Canada is nearing an important crossroads in our response to homelessness. Since homelessness emerged as a significant problem – in fact, as a crisis – in the 1990s, with the withdrawal of the federal government’s investment in affordable housing, communities have struggled to respond. Declining wages (even minimum wage has not kept up with inflation in any jurisdiction in Canada), reduced benefit levels–including pensions and social assistance—and a shrinking supply of affordable housing have placed more and more Canadians at risk of homelessness. For a small, but significant group of Canadians facing physical and mental health challenges, the lack of housing and supports is driving increases in homelessness. Prevention measures – such as ‘rent banks’ and ‘energy banks’ that are designed to help people maintain their housing – are not adequate in stemming the flow to homelessness. The result has been an explosion in homelessness as a visible and seemingly ever present problem.
Over the past 10 years we have learned much about what to do to end homelessness – the need to shift from a focus on managing the problem (through an over-reliance on emergency services and supports) to a strategy that emphasizes prevention and, for those who do become homeless, to move them quickly into housing with necessary supports. The success of the At Home/Chez Soi project demonstrates that with housing and the right supports, chronically homeless people can become and remain housed. While there are still areas that need work – we need more robust solutions for youth homelessness, women fleeing violence and Aboriginal homelessness – we are figuring out solutions on the intervention side.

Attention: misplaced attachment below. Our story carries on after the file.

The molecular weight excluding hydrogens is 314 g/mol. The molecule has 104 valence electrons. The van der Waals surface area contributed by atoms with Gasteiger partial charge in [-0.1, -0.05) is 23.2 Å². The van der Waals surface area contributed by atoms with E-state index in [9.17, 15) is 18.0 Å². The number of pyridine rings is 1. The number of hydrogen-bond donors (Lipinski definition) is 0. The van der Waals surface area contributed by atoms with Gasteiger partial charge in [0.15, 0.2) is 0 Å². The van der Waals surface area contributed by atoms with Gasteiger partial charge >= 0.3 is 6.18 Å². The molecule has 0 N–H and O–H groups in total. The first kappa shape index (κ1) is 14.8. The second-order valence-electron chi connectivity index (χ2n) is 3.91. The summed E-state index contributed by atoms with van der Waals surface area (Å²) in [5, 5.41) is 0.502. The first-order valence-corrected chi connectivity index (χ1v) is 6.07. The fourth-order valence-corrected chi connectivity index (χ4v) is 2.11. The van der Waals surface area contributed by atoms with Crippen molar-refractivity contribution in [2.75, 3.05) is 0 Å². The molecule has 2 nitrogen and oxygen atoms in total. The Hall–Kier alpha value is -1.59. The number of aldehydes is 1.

The one missing piece of the puzzle, however, is affordable housing. The decline in availability of low cost housing (and in particular, rental housing) affects many Canadians – young people setting out on their own, single parents, people working for low wages and the elderly. It also contributes to the homelessness problem in a significant way.
The State of Homelessness in Canada 2014 sets the course for ending homelessness in Canada. We know quite well what factors have contributed to the dramatic increase in homelessness over the past 25 years. Since we know what the problem is, we can propose the solution.
Read full report here: SOHC2014